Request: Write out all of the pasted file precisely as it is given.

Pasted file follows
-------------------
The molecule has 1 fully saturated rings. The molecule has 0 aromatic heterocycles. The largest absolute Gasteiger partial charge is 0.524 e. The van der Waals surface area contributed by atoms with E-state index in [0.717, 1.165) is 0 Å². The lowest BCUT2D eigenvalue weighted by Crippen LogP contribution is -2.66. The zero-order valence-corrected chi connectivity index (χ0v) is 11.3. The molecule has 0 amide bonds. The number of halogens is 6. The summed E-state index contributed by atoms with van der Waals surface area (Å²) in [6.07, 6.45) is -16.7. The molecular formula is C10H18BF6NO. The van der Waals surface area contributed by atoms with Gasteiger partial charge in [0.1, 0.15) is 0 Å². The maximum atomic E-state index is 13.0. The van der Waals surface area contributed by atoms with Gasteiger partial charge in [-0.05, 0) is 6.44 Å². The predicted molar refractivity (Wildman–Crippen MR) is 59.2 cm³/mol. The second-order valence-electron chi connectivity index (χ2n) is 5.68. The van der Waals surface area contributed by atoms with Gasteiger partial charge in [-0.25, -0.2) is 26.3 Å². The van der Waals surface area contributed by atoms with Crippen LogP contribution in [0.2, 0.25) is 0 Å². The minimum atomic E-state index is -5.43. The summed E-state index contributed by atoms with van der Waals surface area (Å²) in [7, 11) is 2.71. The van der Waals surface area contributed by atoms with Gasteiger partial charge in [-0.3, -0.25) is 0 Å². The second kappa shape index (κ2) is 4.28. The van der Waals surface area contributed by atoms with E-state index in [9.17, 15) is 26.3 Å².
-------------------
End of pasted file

The molecule has 1 fully saturated rings. The molecule has 0 aromatic heterocycles. The largest absolute Gasteiger partial charge is 0.524 e. The van der Waals surface area contributed by atoms with E-state index in [0.717, 1.165) is 0 Å². The lowest BCUT2D eigenvalue weighted by Crippen LogP contribution is -2.66. The zero-order valence-corrected chi connectivity index (χ0v) is 11.3. The molecule has 0 amide bonds. The number of halogens is 6. The summed E-state index contributed by atoms with van der Waals surface area (Å²) in [6.07, 6.45) is -16.7. The molecular formula is C10H18BF6NO. The van der Waals surface area contributed by atoms with Gasteiger partial charge in [0.1, 0.15) is 0 Å². The maximum atomic E-state index is 13.0. The van der Waals surface area contributed by atoms with Gasteiger partial charge in [-0.05, 0) is 6.44 Å². The predicted molar refractivity (Wildman–Crippen MR) is 59.2 cm³/mol. The second-order valence-electron chi connectivity index (χ2n) is 5.68. The van der Waals surface area contributed by atoms with Gasteiger partial charge in [-0.25, -0.2) is 26.3 Å². The van der Waals surface area contributed by atoms with Crippen LogP contribution in [0.2, 0.25) is 0 Å². The minimum atomic E-state index is -5.43. The summed E-state index contributed by atoms with van der Waals surface area (Å²) in [7, 11) is 2.71. The van der Waals surface area contributed by atoms with Gasteiger partial charge in [-0.3, -0.25) is 0 Å². The second kappa shape index (κ2) is 4.28. The van der Waals surface area contributed by atoms with E-state index in [9.17, 15) is 26.3 Å².